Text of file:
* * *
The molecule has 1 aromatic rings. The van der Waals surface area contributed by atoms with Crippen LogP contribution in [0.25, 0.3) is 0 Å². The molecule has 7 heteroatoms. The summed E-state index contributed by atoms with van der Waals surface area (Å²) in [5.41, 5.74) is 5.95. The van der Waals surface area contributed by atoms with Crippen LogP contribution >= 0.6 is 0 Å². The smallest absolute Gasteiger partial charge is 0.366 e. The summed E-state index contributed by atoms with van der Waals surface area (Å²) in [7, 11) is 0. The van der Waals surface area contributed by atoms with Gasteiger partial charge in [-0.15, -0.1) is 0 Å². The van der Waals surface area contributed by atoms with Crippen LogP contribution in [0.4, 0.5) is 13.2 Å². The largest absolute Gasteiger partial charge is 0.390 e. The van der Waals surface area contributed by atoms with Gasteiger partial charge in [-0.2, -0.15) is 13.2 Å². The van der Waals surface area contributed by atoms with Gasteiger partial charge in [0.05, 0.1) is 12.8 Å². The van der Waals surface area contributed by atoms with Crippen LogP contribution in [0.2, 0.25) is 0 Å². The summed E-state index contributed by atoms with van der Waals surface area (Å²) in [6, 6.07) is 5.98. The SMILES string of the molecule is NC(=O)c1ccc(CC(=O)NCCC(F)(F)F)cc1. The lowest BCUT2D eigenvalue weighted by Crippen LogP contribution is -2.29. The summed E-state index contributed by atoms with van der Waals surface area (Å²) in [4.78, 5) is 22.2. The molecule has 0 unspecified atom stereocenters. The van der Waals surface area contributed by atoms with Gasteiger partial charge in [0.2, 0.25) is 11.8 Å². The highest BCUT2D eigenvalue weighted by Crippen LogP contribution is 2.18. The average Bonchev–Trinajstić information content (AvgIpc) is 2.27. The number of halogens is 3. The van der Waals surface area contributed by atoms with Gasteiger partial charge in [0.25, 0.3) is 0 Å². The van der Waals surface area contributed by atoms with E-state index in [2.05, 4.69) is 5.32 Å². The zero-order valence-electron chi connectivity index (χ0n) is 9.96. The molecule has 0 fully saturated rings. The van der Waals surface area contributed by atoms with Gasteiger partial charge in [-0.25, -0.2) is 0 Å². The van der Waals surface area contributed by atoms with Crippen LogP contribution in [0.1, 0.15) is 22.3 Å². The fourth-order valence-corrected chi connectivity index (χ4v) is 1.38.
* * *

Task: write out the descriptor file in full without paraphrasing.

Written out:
The molecule has 1 aromatic rings. The van der Waals surface area contributed by atoms with Crippen LogP contribution in [0.25, 0.3) is 0 Å². The molecule has 7 heteroatoms. The summed E-state index contributed by atoms with van der Waals surface area (Å²) in [5.41, 5.74) is 5.95. The van der Waals surface area contributed by atoms with Crippen LogP contribution >= 0.6 is 0 Å². The smallest absolute Gasteiger partial charge is 0.366 e. The summed E-state index contributed by atoms with van der Waals surface area (Å²) in [7, 11) is 0. The van der Waals surface area contributed by atoms with Gasteiger partial charge in [-0.15, -0.1) is 0 Å². The van der Waals surface area contributed by atoms with Crippen LogP contribution in [0.4, 0.5) is 13.2 Å². The largest absolute Gasteiger partial charge is 0.390 e. The van der Waals surface area contributed by atoms with Gasteiger partial charge in [-0.2, -0.15) is 13.2 Å². The van der Waals surface area contributed by atoms with Gasteiger partial charge in [0.05, 0.1) is 12.8 Å². The van der Waals surface area contributed by atoms with Crippen LogP contribution in [0.2, 0.25) is 0 Å². The summed E-state index contributed by atoms with van der Waals surface area (Å²) in [6, 6.07) is 5.98. The SMILES string of the molecule is NC(=O)c1ccc(CC(=O)NCCC(F)(F)F)cc1. The lowest BCUT2D eigenvalue weighted by Crippen LogP contribution is -2.29. The summed E-state index contributed by atoms with van der Waals surface area (Å²) in [4.78, 5) is 22.2. The molecule has 0 unspecified atom stereocenters. The van der Waals surface area contributed by atoms with Gasteiger partial charge in [0.2, 0.25) is 11.8 Å². The highest BCUT2D eigenvalue weighted by Crippen LogP contribution is 2.18. The average Bonchev–Trinajstić information content (AvgIpc) is 2.27. The number of halogens is 3. The van der Waals surface area contributed by atoms with Gasteiger partial charge in [0.25, 0.3) is 0 Å². The van der Waals surface area contributed by atoms with E-state index in [2.05, 4.69) is 5.32 Å². The zero-order valence-electron chi connectivity index (χ0n) is 9.96. The molecule has 0 fully saturated rings. The van der Waals surface area contributed by atoms with Gasteiger partial charge in [-0.25, -0.2) is 0 Å². The van der Waals surface area contributed by atoms with Crippen LogP contribution in [0.1, 0.15) is 22.3 Å². The fourth-order valence-corrected chi connectivity index (χ4v) is 1.38.